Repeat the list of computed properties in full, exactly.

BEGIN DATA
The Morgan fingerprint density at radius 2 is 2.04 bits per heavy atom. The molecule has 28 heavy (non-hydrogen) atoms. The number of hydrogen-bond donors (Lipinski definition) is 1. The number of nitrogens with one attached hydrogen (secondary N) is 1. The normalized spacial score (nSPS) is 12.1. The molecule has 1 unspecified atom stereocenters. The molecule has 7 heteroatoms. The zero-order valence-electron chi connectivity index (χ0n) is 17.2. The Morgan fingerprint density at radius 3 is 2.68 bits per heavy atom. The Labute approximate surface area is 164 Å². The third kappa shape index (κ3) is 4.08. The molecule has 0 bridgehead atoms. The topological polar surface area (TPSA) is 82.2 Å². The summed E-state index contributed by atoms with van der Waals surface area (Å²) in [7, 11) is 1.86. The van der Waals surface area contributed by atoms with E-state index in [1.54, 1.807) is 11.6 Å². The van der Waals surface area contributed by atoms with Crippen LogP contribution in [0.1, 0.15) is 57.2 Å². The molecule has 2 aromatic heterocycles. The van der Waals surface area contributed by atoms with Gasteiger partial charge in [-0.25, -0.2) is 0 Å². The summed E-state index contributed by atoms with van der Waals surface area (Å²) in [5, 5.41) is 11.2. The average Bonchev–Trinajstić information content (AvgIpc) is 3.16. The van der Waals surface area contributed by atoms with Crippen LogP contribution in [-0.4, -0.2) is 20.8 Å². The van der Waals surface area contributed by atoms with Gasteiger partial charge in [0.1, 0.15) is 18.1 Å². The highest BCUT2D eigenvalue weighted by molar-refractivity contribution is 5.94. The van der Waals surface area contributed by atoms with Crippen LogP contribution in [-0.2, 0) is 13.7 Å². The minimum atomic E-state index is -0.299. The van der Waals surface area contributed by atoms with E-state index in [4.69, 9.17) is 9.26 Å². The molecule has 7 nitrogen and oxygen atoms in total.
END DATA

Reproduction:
The Morgan fingerprint density at radius 2 is 2.04 bits per heavy atom. The molecule has 28 heavy (non-hydrogen) atoms. The number of hydrogen-bond donors (Lipinski definition) is 1. The number of nitrogens with one attached hydrogen (secondary N) is 1. The normalized spacial score (nSPS) is 12.1. The molecule has 1 unspecified atom stereocenters. The molecule has 7 heteroatoms. The zero-order valence-electron chi connectivity index (χ0n) is 17.2. The Morgan fingerprint density at radius 3 is 2.68 bits per heavy atom. The Labute approximate surface area is 164 Å². The third kappa shape index (κ3) is 4.08. The molecule has 0 bridgehead atoms. The topological polar surface area (TPSA) is 82.2 Å². The summed E-state index contributed by atoms with van der Waals surface area (Å²) in [7, 11) is 1.86. The van der Waals surface area contributed by atoms with E-state index in [1.54, 1.807) is 11.6 Å². The van der Waals surface area contributed by atoms with Crippen LogP contribution in [0.1, 0.15) is 57.2 Å². The molecule has 2 aromatic heterocycles. The van der Waals surface area contributed by atoms with Gasteiger partial charge in [-0.25, -0.2) is 0 Å². The summed E-state index contributed by atoms with van der Waals surface area (Å²) in [5, 5.41) is 11.2. The average Bonchev–Trinajstić information content (AvgIpc) is 3.16. The van der Waals surface area contributed by atoms with Crippen LogP contribution in [-0.4, -0.2) is 20.8 Å². The van der Waals surface area contributed by atoms with Gasteiger partial charge in [0.1, 0.15) is 18.1 Å². The highest BCUT2D eigenvalue weighted by molar-refractivity contribution is 5.94. The van der Waals surface area contributed by atoms with Crippen LogP contribution in [-0.2, 0) is 13.7 Å². The minimum atomic E-state index is -0.299. The van der Waals surface area contributed by atoms with E-state index in [4.69, 9.17) is 9.26 Å². The molecule has 7 nitrogen and oxygen atoms in total.